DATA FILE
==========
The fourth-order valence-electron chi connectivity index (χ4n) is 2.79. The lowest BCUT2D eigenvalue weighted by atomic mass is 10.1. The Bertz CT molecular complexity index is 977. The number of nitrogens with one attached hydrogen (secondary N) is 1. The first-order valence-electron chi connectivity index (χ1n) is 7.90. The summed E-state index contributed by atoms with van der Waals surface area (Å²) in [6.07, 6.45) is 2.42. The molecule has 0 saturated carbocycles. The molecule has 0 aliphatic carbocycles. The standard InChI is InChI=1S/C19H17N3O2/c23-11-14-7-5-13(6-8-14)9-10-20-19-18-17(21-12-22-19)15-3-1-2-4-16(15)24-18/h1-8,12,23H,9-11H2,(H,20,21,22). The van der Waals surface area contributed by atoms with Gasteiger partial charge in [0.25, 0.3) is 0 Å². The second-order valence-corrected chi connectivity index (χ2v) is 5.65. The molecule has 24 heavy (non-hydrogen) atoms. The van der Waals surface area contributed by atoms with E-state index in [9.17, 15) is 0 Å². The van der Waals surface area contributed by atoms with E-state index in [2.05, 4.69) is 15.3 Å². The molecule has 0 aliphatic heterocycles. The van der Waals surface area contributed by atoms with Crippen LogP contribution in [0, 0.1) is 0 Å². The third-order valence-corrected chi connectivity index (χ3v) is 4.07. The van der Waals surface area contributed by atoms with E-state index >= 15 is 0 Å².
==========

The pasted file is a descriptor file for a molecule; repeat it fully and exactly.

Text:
The fourth-order valence-electron chi connectivity index (χ4n) is 2.79. The lowest BCUT2D eigenvalue weighted by atomic mass is 10.1. The Bertz CT molecular complexity index is 977. The number of nitrogens with one attached hydrogen (secondary N) is 1. The first-order valence-electron chi connectivity index (χ1n) is 7.90. The summed E-state index contributed by atoms with van der Waals surface area (Å²) in [6.07, 6.45) is 2.42. The molecule has 0 saturated carbocycles. The molecule has 0 aliphatic carbocycles. The standard InChI is InChI=1S/C19H17N3O2/c23-11-14-7-5-13(6-8-14)9-10-20-19-18-17(21-12-22-19)15-3-1-2-4-16(15)24-18/h1-8,12,23H,9-11H2,(H,20,21,22). The van der Waals surface area contributed by atoms with Gasteiger partial charge in [0.25, 0.3) is 0 Å². The second-order valence-corrected chi connectivity index (χ2v) is 5.65. The molecule has 24 heavy (non-hydrogen) atoms. The van der Waals surface area contributed by atoms with E-state index in [9.17, 15) is 0 Å². The van der Waals surface area contributed by atoms with E-state index in [2.05, 4.69) is 15.3 Å². The molecule has 0 aliphatic heterocycles. The van der Waals surface area contributed by atoms with Crippen LogP contribution in [0, 0.1) is 0 Å². The third-order valence-corrected chi connectivity index (χ3v) is 4.07. The van der Waals surface area contributed by atoms with E-state index >= 15 is 0 Å².